Pick the number of times a week that you eat chocolate. This number must be more than one but less than ten. Multiply this number by 2. Add 5 (for Sunday). Multiply by 50... Can you explain why it. . . .

A little bit of algebra explains this 'magic'. Ask a friend to pick 3 consecutive numbers and to tell you a multiple of 3. Then ask them to add the four numbers and multiply by 67, and to tell you. . . .

Spotting patterns can be an important first step - explaining why it is appropriate to generalise is the next step, and often the most interesting and important.

The Tower of Hanoi is an ancient mathematical challenge. Working on the building blocks may help you to explain the patterns you notice.

Arrange the numbers 1 to 16 into a 4 by 4 array. Choose a number. Cross out the numbers on the same row and column. Repeat this process. Add up you four numbers. Why do they always add up to 34?

There are four children in a family, two girls, Kate and Sally, and two boys, Tom and Ben. How old are the children?

When number pyramids have a sequence on the bottom layer, some interesting patterns emerge...

Choose a couple of the sequences. Try to picture how to make the next, and the next, and the next... Can you describe your reasoning?

Imagine we have four bags containing a large number of 1s, 4s, 7s and 10s. What numbers can we make?

Take any whole number between 1 and 999, add the squares of the digits to get a new number. Make some conjectures about what happens in general.

In how many ways can you arrange three dice side by side on a surface so that the sum of the numbers on each of the four faces (top, bottom, front and back) is equal?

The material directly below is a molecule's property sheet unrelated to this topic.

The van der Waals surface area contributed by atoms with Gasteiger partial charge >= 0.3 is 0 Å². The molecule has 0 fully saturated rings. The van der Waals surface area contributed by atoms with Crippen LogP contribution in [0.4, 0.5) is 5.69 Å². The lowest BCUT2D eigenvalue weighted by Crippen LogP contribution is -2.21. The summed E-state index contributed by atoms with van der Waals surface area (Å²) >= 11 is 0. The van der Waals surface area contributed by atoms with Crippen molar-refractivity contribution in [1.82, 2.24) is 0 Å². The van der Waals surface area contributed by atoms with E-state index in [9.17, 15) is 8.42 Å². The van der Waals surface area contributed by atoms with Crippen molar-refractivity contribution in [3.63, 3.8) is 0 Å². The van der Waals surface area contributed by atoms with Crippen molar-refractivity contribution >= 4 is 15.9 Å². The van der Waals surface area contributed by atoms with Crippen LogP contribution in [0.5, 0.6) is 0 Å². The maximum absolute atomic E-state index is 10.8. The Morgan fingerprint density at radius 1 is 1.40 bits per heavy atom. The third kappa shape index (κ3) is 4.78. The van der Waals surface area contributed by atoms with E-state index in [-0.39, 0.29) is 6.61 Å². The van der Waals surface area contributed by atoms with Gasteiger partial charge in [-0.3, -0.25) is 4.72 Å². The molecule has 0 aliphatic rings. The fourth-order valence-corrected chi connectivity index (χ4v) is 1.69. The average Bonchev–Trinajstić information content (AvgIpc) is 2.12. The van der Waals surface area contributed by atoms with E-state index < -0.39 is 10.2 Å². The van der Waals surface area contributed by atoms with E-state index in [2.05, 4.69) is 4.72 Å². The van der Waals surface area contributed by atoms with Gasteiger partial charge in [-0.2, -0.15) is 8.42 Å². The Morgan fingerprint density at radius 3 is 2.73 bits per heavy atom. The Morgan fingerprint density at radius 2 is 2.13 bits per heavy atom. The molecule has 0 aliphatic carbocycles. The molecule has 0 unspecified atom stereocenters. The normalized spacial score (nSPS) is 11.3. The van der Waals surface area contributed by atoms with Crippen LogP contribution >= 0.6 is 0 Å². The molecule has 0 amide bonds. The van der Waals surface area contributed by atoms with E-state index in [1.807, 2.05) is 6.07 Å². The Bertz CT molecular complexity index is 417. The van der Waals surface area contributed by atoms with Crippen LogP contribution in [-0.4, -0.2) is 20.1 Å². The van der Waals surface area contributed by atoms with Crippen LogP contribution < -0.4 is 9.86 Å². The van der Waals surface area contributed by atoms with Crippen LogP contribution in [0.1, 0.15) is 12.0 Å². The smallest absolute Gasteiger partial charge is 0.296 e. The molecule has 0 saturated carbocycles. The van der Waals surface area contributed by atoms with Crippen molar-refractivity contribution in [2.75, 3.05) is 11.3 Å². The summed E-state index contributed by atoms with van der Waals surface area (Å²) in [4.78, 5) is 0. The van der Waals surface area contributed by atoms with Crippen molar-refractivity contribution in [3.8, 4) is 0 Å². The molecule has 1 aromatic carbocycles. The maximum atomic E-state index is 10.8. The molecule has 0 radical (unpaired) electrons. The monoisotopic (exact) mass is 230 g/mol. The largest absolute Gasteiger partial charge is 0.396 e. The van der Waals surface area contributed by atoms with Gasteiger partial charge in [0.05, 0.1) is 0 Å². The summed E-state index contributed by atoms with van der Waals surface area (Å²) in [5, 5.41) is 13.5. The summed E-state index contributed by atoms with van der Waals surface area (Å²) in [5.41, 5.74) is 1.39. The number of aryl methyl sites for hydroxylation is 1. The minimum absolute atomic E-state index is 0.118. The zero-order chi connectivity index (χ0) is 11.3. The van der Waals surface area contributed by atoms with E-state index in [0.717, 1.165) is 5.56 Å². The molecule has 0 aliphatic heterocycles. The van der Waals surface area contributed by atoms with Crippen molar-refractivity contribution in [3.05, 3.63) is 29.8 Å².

Imagine we have four bags containing numbers from a sequence. What numbers can we make now?

You can work out the number someone else is thinking of as follows. Ask a friend to think of any natural number less than 100. Then ask them to tell you the remainders when this number is divided by. . . .

Liam's house has a staircase with 12 steps. He can go down the steps one at a time or two at time. In how many different ways can Liam go down the 12 steps?

Caroline and James pick sets of five numbers. Charlie chooses three of them that add together to make a multiple of three. Can they stop him?

Take any two numbers between 0 and 1. Prove that the sum of the numbers is always less than one plus their product?

Show that among the interior angles of a convex polygon there cannot be more than three acute angles.

Three frogs started jumping randomly over any adjacent frog. Is it possible for them to finish up in the same order they started?

Euler discussed whether or not it was possible to stroll around Koenigsberg crossing each of its seven bridges exactly once. Experiment with different numbers of islands and bridges.

ABC is an equilateral triangle and P is a point in the interior of the triangle. We know that AP = 3cm and BP = 4cm. Prove that CP must be less than 10 cm.

The sums of the squares of three related numbers is also a perfect square - can you explain why?

A composite number is one that is neither prime nor 1. Show that 10201 is composite in any base.

Some diagrammatic 'proofs' of algebraic identities and inequalities.